JERUSALEM, Israel – The U.S. Air Force adopted Israeli military tactics in the targeted assassination of a senior ISIS operative in Mosul, a Pentagon spokesman revealed earlier this week.
Maj. Gen. Peter Gersten told reporters the military had been monitoring the daily routine of the senior operative, dubbed the "finance emir," at his house in Mosul, Iraq, The Israel Project reported.
"He was the major distributer of funds to Daesh [the acronym for the Arabic name for ISIS] fighters," Gersten explained. "We watched him come and go from his house; we watched his supplies; we watched the security that was involved in it; and we also watched occasionally a female and her children [go] in and out of the quarters."
Using the IDF's "knock-on-the-roof" tactic, U.S. pilots detonated a Hellfire missile above the building to give the woman and children time to exit the structure before proceeding with the operation. They'd also dropped warning fliers in the area.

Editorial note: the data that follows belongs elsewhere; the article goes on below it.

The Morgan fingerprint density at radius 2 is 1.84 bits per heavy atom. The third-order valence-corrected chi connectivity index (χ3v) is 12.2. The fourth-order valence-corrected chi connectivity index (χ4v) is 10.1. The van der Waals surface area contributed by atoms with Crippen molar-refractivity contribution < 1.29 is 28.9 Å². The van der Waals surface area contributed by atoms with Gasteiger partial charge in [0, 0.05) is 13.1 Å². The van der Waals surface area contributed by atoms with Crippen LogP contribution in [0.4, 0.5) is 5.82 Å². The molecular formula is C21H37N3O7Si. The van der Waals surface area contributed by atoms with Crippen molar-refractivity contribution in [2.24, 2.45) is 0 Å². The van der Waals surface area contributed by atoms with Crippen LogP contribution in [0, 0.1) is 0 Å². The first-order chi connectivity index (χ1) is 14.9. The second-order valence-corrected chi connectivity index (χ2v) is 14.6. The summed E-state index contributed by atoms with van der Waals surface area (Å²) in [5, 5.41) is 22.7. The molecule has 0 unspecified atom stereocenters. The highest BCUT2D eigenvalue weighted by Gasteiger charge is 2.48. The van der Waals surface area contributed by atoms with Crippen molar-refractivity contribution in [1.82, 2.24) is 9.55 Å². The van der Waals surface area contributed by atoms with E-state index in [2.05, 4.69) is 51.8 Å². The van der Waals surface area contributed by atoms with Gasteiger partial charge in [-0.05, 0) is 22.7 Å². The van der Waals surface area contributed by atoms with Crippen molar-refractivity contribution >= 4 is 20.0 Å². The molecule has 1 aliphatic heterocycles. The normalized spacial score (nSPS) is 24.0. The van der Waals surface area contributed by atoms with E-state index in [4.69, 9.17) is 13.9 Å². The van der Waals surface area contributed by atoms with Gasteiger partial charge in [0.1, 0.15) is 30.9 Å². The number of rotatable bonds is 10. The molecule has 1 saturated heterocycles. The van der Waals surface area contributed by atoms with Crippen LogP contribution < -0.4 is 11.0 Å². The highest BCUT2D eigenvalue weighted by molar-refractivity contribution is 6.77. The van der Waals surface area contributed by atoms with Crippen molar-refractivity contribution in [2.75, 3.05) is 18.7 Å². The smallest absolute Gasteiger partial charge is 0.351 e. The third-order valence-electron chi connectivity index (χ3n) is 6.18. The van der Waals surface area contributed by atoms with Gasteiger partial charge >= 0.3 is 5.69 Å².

Both tactics were adopted from Israeli military strategy used during its incursions in the Gaza Strip to stop rocket barrages and destroy attack tunnels.
Israel also used warning leaflets, phone calls and benign explosions to provide adequate time for civilians to leave the area before an airstrike. Hamas terrorists – like Hezbollah in Lebanon – embed the terror infrastructure, such as weapons warehouses, explosives labs, rocket launch sites, etc., inside residential areas.
Gersten said the woman initially exited the building, but ran back inside just as the airstrike began. The military believes she was killed along with the operative.
In related news, the Pentagon announced its first successful test of the Iron Dome anti-missile battery employed by Israel to destroy rockets fired by Hamas and Islamic Jihad in the south and Hezbollah in the north.
The test firing took place in March at the White Sands Missile Range in New Mexico. The Iron Dome successfully intercepted and destroyed its targets.
According to the report, the Pentagon plans to deploy Iron Dome batteries to several National Guard and active-duty battalions in 2019.